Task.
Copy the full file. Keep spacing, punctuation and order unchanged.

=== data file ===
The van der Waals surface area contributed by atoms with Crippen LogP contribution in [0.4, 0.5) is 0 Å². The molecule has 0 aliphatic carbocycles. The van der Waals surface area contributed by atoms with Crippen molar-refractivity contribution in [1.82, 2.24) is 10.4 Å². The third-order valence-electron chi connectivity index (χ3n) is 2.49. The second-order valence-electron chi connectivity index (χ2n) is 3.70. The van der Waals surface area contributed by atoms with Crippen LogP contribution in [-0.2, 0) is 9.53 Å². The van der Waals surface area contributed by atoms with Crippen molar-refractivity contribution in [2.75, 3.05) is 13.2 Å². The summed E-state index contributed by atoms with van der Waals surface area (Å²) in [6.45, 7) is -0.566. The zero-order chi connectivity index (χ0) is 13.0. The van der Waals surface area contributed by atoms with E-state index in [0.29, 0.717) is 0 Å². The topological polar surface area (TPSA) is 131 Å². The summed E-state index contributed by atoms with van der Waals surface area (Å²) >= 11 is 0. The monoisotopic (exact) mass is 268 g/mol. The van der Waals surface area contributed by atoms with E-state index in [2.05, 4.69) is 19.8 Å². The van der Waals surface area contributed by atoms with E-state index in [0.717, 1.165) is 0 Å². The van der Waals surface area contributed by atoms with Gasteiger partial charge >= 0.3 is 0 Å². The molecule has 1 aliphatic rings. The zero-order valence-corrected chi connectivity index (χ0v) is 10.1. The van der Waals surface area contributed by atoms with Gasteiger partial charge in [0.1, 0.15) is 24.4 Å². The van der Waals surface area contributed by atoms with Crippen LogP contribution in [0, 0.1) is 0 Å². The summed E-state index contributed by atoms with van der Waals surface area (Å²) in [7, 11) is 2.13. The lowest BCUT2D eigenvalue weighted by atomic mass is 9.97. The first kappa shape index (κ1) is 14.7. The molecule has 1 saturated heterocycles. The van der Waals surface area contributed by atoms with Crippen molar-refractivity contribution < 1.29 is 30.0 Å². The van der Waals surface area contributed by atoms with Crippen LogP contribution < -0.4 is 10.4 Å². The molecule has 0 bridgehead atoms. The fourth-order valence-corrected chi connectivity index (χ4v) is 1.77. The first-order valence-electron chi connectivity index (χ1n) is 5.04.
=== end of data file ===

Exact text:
The van der Waals surface area contributed by atoms with Crippen LogP contribution in [0.4, 0.5) is 0 Å². The molecule has 0 aliphatic carbocycles. The van der Waals surface area contributed by atoms with Crippen molar-refractivity contribution in [1.82, 2.24) is 10.4 Å². The third-order valence-electron chi connectivity index (χ3n) is 2.49. The second-order valence-electron chi connectivity index (χ2n) is 3.70. The van der Waals surface area contributed by atoms with Crippen LogP contribution in [-0.2, 0) is 9.53 Å². The van der Waals surface area contributed by atoms with Crippen molar-refractivity contribution in [2.75, 3.05) is 13.2 Å². The summed E-state index contributed by atoms with van der Waals surface area (Å²) in [6.45, 7) is -0.566. The zero-order chi connectivity index (χ0) is 13.0. The van der Waals surface area contributed by atoms with E-state index in [0.29, 0.717) is 0 Å². The topological polar surface area (TPSA) is 131 Å². The summed E-state index contributed by atoms with van der Waals surface area (Å²) >= 11 is 0. The monoisotopic (exact) mass is 268 g/mol. The van der Waals surface area contributed by atoms with E-state index in [2.05, 4.69) is 19.8 Å². The van der Waals surface area contributed by atoms with E-state index in [0.717, 1.165) is 0 Å². The van der Waals surface area contributed by atoms with Gasteiger partial charge >= 0.3 is 0 Å². The molecule has 1 aliphatic rings. The zero-order valence-corrected chi connectivity index (χ0v) is 10.1. The van der Waals surface area contributed by atoms with Gasteiger partial charge in [0.1, 0.15) is 24.4 Å². The van der Waals surface area contributed by atoms with Crippen LogP contribution in [0, 0.1) is 0 Å². The summed E-state index contributed by atoms with van der Waals surface area (Å²) in [7, 11) is 2.13. The lowest BCUT2D eigenvalue weighted by atomic mass is 9.97. The first kappa shape index (κ1) is 14.7. The molecule has 1 saturated heterocycles. The van der Waals surface area contributed by atoms with Crippen molar-refractivity contribution < 1.29 is 30.0 Å². The van der Waals surface area contributed by atoms with Crippen LogP contribution < -0.4 is 10.4 Å². The molecule has 0 bridgehead atoms. The fourth-order valence-corrected chi connectivity index (χ4v) is 1.77. The first-order valence-electron chi connectivity index (χ1n) is 5.04.